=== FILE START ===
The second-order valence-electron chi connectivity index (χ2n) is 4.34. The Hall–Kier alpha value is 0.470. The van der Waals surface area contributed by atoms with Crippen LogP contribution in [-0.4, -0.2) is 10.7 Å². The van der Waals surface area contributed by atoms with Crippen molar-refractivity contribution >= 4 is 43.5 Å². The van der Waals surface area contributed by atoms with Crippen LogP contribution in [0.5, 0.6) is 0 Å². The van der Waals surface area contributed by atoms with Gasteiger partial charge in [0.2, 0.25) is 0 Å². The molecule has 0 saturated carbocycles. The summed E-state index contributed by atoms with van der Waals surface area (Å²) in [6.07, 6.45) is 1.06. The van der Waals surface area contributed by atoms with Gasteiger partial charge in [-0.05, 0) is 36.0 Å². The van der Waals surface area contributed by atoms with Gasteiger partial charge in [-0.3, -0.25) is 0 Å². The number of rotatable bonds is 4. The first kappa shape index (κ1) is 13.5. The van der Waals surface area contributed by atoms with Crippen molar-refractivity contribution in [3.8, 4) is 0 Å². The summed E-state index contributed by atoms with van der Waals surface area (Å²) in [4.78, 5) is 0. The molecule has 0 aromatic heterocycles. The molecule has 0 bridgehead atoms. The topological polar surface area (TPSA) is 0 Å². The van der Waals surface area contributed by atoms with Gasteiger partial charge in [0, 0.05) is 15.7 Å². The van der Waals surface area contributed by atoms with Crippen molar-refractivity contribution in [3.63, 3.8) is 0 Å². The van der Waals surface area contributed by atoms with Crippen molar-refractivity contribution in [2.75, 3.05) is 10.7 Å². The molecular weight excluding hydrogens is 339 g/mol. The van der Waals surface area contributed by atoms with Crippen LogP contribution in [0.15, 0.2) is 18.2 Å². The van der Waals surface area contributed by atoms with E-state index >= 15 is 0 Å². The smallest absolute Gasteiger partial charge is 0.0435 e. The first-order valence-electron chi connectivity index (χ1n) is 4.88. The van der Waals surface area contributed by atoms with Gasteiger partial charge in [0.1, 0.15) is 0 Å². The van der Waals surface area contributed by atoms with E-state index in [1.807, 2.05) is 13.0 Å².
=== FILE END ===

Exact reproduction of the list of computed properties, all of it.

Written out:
The second-order valence-electron chi connectivity index (χ2n) is 4.34. The Hall–Kier alpha value is 0.470. The van der Waals surface area contributed by atoms with Crippen LogP contribution in [-0.4, -0.2) is 10.7 Å². The van der Waals surface area contributed by atoms with Crippen molar-refractivity contribution >= 4 is 43.5 Å². The van der Waals surface area contributed by atoms with Crippen LogP contribution in [0.5, 0.6) is 0 Å². The van der Waals surface area contributed by atoms with Gasteiger partial charge in [0.2, 0.25) is 0 Å². The molecule has 0 saturated carbocycles. The summed E-state index contributed by atoms with van der Waals surface area (Å²) in [6.07, 6.45) is 1.06. The van der Waals surface area contributed by atoms with Gasteiger partial charge in [-0.05, 0) is 36.0 Å². The van der Waals surface area contributed by atoms with Gasteiger partial charge in [-0.3, -0.25) is 0 Å². The number of rotatable bonds is 4. The first kappa shape index (κ1) is 13.5. The van der Waals surface area contributed by atoms with Crippen molar-refractivity contribution in [3.8, 4) is 0 Å². The summed E-state index contributed by atoms with van der Waals surface area (Å²) in [4.78, 5) is 0. The molecule has 0 aromatic heterocycles. The molecule has 0 bridgehead atoms. The topological polar surface area (TPSA) is 0 Å². The van der Waals surface area contributed by atoms with Gasteiger partial charge in [0, 0.05) is 15.7 Å². The van der Waals surface area contributed by atoms with Crippen molar-refractivity contribution in [3.63, 3.8) is 0 Å². The van der Waals surface area contributed by atoms with Crippen molar-refractivity contribution in [2.75, 3.05) is 10.7 Å². The molecular weight excluding hydrogens is 339 g/mol. The van der Waals surface area contributed by atoms with Crippen LogP contribution in [0.15, 0.2) is 18.2 Å². The van der Waals surface area contributed by atoms with E-state index >= 15 is 0 Å². The smallest absolute Gasteiger partial charge is 0.0435 e. The first-order valence-electron chi connectivity index (χ1n) is 4.88. The van der Waals surface area contributed by atoms with Gasteiger partial charge in [0.1, 0.15) is 0 Å². The van der Waals surface area contributed by atoms with E-state index in [1.807, 2.05) is 13.0 Å².